Practicing to deceive: using the doctrine of judicial estoppel to untangle the web in employment cases.

Author:Dyson, Sacha
Position:Part 2
 
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In the last issue, part one of this article focused on the current status of the doctrine of judicial estoppel, particularly in the bankruptcy context, along with the defenses to the application of the doctrine. Part two returns to the story of the diligent practitioner and delves into some basic principles of bankruptcy law and practice implicated in the doctrine.

Applicable Principles of Bankruptcy Law (1)

In addition to the bankruptcy principles discussed in the first part of this article, there are some unique aspects of bankruptcy law that further complicate the application of judicial estoppel. These principles are discussed below. Ignorance of these provisions may, at a minimum, adversely impact the outcome of the case or, at worst, could result in sanctions against both the party and its counsel, regardless of whether they are intentionally violated. Therefore, it is important to be able to spot these issues when addressing the application of judicial estoppel.

* Presence of the Trustee--In bankruptcy practice, there are, in general, two types of trustees: Case trustees, typically bankruptcy practitioners who are appointed to administer the bankruptcy action, and the United States Trustee, a part of the Department of Justice created by Congress to oversee the bankruptcy system. While the United States Trustee is empowered to take an active role in any bankruptcy case, its main role in Ch. 7 and Ch. 13 bankruptcies is to prevent substantial abuse of the bankruptcy law in the discharge of debts, investigate bankruptcy fraud (such as fraudulently concealing assets), and appoint and supervise case trustees in the administration of the bankruptcy action. The United States Trustee is rarely, if ever, implicated in the judicial estoppel analysis. However, the case trustees can have a great impact on the analysis.

To demonstrate, let's return to the story of the diligent practitioner, who was last reviewing the principles of judicial estoppel to determine her applicability in the ADA action. After familiarizing herself with these principles, the practitioner prepared and filed a motion for summary judgment in the ADA action, arguing that the plaintiff was barred from proceeding with this action by the doctrine of judicial estoppel. Specifically, she argued that the debtor had knowledge of the lawsuit since it was filed two months before his petition in the Ch. 7 proceeding. The debtor also had a motive to conceal the action because he is seeking more than a million dollars, he received a discharge in the bankruptcy proceeding, and he would be able to keep any benefits realized from this lawsuit while, at the same time, avoiding his debts. The practitioner also noted that the totality of the circumstances supported the application of the doctrine, including that the debtor was represented by counsel in the bankruptcy proceeding; he disclosed several lawsuits filed against him in the petition; he repeatedly was warned of his obligation to provide complete and truthful information; and he obtained a complete discharge of all his debts while concealing this claim.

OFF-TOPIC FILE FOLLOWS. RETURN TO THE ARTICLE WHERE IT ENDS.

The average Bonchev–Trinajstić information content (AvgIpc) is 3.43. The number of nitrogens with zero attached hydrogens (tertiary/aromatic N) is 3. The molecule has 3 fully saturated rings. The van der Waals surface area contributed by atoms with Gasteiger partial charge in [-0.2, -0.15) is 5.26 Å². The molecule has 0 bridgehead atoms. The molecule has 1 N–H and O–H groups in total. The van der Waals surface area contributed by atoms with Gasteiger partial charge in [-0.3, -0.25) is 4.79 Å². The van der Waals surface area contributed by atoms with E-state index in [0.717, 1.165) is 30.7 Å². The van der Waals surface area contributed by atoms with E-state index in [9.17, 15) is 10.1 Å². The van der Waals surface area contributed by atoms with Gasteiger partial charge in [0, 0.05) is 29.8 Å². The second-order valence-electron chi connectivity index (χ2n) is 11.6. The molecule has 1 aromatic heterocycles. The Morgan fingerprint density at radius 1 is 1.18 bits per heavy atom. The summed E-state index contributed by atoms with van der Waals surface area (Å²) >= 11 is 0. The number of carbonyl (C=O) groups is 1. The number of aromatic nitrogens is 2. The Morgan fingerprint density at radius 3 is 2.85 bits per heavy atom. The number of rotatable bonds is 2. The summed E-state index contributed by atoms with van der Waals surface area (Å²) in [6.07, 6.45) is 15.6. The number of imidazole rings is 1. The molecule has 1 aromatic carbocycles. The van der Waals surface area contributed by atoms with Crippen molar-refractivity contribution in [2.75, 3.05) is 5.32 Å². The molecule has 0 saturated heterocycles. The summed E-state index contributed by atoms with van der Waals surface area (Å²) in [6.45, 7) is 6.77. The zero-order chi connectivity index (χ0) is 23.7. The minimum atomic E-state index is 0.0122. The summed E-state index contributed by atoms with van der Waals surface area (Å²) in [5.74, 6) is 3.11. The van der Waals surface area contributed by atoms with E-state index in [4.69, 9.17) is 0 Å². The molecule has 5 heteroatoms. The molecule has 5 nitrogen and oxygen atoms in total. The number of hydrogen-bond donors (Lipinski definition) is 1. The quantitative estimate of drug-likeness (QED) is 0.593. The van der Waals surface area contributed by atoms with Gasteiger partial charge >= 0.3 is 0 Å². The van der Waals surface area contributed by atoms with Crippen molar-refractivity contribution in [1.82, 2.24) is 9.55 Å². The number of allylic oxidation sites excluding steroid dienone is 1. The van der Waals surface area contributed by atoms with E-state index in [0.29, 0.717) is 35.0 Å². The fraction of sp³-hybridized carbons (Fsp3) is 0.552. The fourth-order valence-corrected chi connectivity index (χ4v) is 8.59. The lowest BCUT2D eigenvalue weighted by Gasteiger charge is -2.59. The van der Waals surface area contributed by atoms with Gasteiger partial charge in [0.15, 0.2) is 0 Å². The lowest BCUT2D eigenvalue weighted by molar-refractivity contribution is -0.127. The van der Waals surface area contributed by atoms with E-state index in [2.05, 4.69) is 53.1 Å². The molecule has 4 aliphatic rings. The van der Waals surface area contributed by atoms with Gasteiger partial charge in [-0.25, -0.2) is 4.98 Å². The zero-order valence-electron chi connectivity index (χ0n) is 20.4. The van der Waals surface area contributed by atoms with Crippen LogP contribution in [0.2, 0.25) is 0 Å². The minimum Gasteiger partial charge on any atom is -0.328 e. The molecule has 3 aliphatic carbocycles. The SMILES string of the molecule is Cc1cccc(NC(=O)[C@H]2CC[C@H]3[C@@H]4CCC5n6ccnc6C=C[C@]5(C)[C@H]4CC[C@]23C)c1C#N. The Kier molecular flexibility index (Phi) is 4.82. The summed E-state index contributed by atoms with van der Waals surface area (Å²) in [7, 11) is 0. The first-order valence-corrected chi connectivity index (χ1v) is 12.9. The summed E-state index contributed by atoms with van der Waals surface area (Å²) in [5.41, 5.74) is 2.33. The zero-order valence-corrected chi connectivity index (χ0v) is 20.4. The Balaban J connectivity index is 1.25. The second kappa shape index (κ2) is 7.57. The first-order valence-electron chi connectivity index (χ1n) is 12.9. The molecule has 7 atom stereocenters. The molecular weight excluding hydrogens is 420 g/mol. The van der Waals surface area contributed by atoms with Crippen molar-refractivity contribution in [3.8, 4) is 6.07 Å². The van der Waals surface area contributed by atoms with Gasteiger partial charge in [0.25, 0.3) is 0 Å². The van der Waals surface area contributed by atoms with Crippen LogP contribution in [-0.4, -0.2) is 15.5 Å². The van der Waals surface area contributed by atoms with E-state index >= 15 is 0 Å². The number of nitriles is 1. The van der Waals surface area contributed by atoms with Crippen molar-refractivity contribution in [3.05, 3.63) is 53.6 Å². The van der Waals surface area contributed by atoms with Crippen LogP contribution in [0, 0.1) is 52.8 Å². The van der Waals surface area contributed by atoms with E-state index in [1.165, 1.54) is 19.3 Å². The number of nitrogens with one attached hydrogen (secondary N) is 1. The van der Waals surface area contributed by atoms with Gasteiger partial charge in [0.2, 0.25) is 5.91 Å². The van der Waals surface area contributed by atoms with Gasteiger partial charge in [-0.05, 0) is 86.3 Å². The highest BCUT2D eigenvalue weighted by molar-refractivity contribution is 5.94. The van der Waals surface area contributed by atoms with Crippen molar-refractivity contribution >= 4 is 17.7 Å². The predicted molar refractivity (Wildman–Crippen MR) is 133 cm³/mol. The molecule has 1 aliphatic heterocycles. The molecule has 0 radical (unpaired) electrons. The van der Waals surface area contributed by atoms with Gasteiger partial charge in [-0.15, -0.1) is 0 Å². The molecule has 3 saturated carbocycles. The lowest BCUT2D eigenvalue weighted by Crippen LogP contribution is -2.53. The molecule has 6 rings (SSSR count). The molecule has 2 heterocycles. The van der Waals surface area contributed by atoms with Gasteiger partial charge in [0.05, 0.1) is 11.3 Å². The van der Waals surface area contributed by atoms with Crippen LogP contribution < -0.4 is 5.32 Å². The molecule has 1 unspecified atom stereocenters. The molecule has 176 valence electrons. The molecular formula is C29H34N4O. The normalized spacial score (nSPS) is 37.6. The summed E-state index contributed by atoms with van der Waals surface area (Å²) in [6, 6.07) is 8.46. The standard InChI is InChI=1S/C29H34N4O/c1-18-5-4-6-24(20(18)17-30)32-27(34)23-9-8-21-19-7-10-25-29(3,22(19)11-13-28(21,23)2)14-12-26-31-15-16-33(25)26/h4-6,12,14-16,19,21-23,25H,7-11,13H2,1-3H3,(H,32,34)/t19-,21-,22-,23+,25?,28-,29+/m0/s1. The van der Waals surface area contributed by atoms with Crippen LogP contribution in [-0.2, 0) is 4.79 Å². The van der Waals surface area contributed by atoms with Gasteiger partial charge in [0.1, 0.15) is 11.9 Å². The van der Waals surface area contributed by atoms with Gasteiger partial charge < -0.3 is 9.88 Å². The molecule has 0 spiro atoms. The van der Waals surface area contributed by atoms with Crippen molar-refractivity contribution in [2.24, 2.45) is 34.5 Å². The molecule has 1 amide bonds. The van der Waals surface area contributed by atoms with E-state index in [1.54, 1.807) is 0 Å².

Immediately after receiving notice of this motion, the debtor amended his petition and schedules in the bankruptcy court to disclose this lawsuit, including the name of the case, case number, court in which the action was pending, and type of action. Although this amended disclosure was provided to the case trustee as a matter of course through the electronic filing system, the debtor did not provide any other notice to the case trustee of this action or inform the case trustee of the status of the action. However, subsequently, counsel for the debtor and the case trustee had several interactions and the trustee ultimately reported the lawsuit as an asset of the bankruptcy estate. The case trustee, however, did not file a notice of appearance in the ADA action or assert any other objection to the debtor's continued prosecution of the action.

Thereafter, the motion for summary judgment was fully briefed. Upon consideration of the parties' filings, the court granted the practitioner's motion for summary judgment, finding that the debtor was barred from proceeding with this claim based on the doctrine of judicial estoppel and it dismissed the case. But is this the end?

* Debtor's Lack of Standing--When a debtor files a petition for relief under Ch. 7, (2) all potential causes of action existing at that time become property of the bankruptcy estate, and the debtor's rights in those claims are extinguished. (3) This is true even if the debtor fails to disclose the claim in his or her petition. (4) The only exception is when the trustee has abandoned the property back to the debtor. (5)